July 23, 2021

DCTRS

Damascus Center for Theoretical and Civil Rights Studies

Angels reach agreement with starting pitcher José Quintana

The Angels made a move late Tuesday to begin shoring up their starting rotation, agreeing to sign left-hander José Quintana to a one-year, $8-million contract, said a person with knowledge of the negotiations who was not authorized to comment publicly.

The move reunites Quintana with Angels manager Joe Maddon and checks off part of a major point on the Angels’ offseason shopping list. Quintana pitched for the Cubs the second half of 2017 and the entire 2018 and 2019 seasons, compiling a record of 33-23.

In a videoconference one month ago, Maddon verbalized a desire to see first-year general manager Perry Minasian bring in two starting pitchers to shore up the major league rotation. Quintana, a veteran of nine seasons and one of baseball’s most durable pitchers, is the first one procured by Minasian.

Quintana, 31, comes to the Angels after 3½ seasons with the Cubs, for whom he produced a 4.24 earned-run average and struck out 420 over 82 games. He owns a career ERA of 3.73.

Fluke injuries limited Quintana to 10 innings across four games last season. The Colombia native cut his pitching hand while washing dishes during last year’s COVID-19 shutdown, an ailment that caused him to miss the season’s first month. Soon after his return, inflammation in his left lat sidelined him for more than two weeks. He returned in time to pitch in two more games for the Cubs.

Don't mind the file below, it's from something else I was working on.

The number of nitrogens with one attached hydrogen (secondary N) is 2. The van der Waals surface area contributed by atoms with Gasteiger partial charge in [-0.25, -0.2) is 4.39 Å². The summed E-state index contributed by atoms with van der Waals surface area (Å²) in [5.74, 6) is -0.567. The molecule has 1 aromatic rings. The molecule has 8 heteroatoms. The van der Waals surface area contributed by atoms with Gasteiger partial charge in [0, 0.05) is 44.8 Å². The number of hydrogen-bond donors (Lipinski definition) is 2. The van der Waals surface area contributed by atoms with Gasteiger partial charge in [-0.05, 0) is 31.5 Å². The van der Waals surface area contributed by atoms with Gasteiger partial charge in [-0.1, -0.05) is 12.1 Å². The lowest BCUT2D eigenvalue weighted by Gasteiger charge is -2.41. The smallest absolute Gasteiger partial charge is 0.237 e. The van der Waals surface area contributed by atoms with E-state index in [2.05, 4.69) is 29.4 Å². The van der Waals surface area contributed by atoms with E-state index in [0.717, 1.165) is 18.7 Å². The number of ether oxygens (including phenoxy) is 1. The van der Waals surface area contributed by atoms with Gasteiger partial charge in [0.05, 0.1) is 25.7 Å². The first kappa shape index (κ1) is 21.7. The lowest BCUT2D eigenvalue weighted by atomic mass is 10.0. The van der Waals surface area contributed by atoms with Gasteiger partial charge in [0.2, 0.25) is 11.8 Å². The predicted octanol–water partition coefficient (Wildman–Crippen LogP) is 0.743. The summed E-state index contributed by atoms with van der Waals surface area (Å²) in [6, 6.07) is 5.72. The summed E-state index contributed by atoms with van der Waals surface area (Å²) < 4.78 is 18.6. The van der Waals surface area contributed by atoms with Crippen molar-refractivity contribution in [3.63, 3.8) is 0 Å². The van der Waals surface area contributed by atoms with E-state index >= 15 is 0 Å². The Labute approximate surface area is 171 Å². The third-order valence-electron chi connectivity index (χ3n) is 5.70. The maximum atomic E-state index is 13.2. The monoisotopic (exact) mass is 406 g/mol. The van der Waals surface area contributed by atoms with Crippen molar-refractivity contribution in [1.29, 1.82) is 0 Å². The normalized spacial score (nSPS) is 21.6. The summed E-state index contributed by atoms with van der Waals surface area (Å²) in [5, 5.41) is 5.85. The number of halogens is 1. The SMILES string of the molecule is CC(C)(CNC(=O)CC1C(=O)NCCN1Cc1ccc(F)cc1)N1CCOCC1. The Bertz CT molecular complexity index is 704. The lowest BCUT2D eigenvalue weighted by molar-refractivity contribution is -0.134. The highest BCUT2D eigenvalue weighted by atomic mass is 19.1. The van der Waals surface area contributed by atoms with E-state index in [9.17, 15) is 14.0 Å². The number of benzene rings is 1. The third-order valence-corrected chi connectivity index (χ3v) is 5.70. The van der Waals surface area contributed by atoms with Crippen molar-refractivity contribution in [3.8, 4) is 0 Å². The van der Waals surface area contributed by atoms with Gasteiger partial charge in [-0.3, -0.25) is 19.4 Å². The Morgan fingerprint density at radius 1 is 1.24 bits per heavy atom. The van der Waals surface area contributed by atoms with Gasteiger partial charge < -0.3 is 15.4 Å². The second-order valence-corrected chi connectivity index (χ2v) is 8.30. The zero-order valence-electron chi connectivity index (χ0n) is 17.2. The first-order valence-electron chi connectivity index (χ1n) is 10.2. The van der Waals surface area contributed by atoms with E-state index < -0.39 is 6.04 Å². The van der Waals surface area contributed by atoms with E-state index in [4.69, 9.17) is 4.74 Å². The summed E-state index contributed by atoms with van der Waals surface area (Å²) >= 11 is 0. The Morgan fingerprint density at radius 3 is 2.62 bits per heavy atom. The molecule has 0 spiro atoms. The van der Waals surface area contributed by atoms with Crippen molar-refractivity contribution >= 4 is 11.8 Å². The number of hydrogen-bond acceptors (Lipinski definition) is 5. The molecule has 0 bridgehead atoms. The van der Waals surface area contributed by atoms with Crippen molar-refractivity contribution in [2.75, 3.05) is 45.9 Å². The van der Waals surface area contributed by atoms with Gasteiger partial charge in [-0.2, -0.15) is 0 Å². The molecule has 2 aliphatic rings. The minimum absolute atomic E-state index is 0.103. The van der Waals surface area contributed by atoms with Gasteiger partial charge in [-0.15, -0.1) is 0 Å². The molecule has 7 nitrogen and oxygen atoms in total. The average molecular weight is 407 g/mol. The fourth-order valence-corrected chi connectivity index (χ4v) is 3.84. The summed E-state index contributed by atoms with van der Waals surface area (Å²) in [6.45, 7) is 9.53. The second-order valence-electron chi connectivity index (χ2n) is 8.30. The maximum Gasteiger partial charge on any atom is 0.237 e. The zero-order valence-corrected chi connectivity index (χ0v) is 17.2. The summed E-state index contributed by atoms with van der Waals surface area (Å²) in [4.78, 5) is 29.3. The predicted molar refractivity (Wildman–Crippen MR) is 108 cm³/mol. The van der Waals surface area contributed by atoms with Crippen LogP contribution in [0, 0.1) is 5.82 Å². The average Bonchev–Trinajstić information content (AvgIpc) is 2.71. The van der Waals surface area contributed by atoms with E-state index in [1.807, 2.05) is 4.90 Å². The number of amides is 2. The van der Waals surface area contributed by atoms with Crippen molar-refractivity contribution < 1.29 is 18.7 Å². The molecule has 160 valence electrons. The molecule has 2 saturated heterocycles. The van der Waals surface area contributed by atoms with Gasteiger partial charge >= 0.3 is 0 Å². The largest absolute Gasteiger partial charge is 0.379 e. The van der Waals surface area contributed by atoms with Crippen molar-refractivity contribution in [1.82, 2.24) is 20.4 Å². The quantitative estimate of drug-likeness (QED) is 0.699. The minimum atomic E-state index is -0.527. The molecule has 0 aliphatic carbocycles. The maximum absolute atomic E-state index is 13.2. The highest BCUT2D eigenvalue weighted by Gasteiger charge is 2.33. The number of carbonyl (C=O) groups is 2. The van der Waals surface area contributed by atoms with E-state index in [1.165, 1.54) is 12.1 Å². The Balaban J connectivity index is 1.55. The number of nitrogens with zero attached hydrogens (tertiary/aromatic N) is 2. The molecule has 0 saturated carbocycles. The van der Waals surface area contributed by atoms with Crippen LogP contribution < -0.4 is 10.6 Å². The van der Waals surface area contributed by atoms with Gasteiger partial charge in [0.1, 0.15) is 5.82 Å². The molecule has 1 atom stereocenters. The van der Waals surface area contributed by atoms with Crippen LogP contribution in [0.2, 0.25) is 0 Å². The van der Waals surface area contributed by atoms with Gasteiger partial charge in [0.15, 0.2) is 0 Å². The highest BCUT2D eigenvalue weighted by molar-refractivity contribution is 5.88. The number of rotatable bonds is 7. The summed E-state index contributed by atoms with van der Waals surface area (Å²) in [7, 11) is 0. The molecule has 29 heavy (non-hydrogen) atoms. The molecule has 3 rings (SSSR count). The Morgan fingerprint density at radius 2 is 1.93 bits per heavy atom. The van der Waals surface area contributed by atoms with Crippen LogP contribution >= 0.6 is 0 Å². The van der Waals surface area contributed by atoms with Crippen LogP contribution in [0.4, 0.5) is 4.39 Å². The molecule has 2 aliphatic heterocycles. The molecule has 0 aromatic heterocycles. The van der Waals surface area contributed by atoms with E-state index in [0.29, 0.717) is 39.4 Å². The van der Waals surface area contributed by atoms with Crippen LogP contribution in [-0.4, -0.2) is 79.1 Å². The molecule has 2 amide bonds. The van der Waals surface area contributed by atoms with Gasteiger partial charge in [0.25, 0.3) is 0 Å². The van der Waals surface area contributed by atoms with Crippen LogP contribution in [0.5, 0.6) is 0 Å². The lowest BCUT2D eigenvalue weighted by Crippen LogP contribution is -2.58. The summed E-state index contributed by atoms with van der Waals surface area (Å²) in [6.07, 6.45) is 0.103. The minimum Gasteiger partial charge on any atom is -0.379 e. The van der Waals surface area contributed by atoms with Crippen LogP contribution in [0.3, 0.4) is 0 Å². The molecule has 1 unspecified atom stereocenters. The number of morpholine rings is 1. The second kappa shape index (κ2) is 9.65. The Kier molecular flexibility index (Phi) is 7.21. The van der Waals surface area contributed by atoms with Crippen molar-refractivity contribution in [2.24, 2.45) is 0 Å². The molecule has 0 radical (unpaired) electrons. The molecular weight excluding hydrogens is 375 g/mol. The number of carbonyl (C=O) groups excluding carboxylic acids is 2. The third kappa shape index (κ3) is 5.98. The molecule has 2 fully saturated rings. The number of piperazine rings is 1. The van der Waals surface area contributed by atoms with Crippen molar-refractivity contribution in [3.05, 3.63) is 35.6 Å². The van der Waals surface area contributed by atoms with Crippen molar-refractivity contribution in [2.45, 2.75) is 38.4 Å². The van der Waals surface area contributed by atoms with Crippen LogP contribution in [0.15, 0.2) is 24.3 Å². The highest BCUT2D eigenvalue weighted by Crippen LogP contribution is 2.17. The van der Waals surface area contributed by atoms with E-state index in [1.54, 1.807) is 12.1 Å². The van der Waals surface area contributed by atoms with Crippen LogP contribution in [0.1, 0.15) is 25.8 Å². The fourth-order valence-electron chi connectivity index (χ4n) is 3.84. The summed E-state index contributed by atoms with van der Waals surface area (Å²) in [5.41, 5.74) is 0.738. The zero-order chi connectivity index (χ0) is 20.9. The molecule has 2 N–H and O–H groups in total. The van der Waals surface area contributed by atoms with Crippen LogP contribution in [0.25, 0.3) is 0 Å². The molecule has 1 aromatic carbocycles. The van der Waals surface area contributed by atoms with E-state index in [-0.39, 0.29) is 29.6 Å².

Before the injury hampered campaign, Quintana had proved himself as one of the majors’ most dependable starters. He made no fewer than 31 starts from 2013 to 2019. During that span, only four pitchers in the big leagues threw more than Quintana’s 1,348⅔ innings.

Maddon, who managed the Cubs from 2015 to 2019, began watching Quintana up close after the Cubs acquired the one-time All-Star from the Chicago White Sox in July 2017.

Quintana, who turns 32 next week, joins an Angels starting rotation that also includes Dylan Bundy, Andrew Heaney, Griffin Canning and Shohei Ohtani. Patrick Sandoval and Jaime Barria are other options.

This isn’t the first time the Angels have taken a flier on a starter after a down year. Under general manager Billy Eppler, the Angels tried out several. The most recent was Julio Teheran, who earned a prorated portion of his $9-million pre-pandemic contract and went 0-4 with a 10.05 ERA in 10 games last season.

Before Teheran’s disastrous tenure, Trevor Cahill and Matt Harvey performed poorly for the Angels in 2019. Cahill produced a 5.98 ERA while receiving paychecks on a $9-million contract. Harvey, who signed for $11 million, was released after giving up 48 runs in 12 starts with the Angels.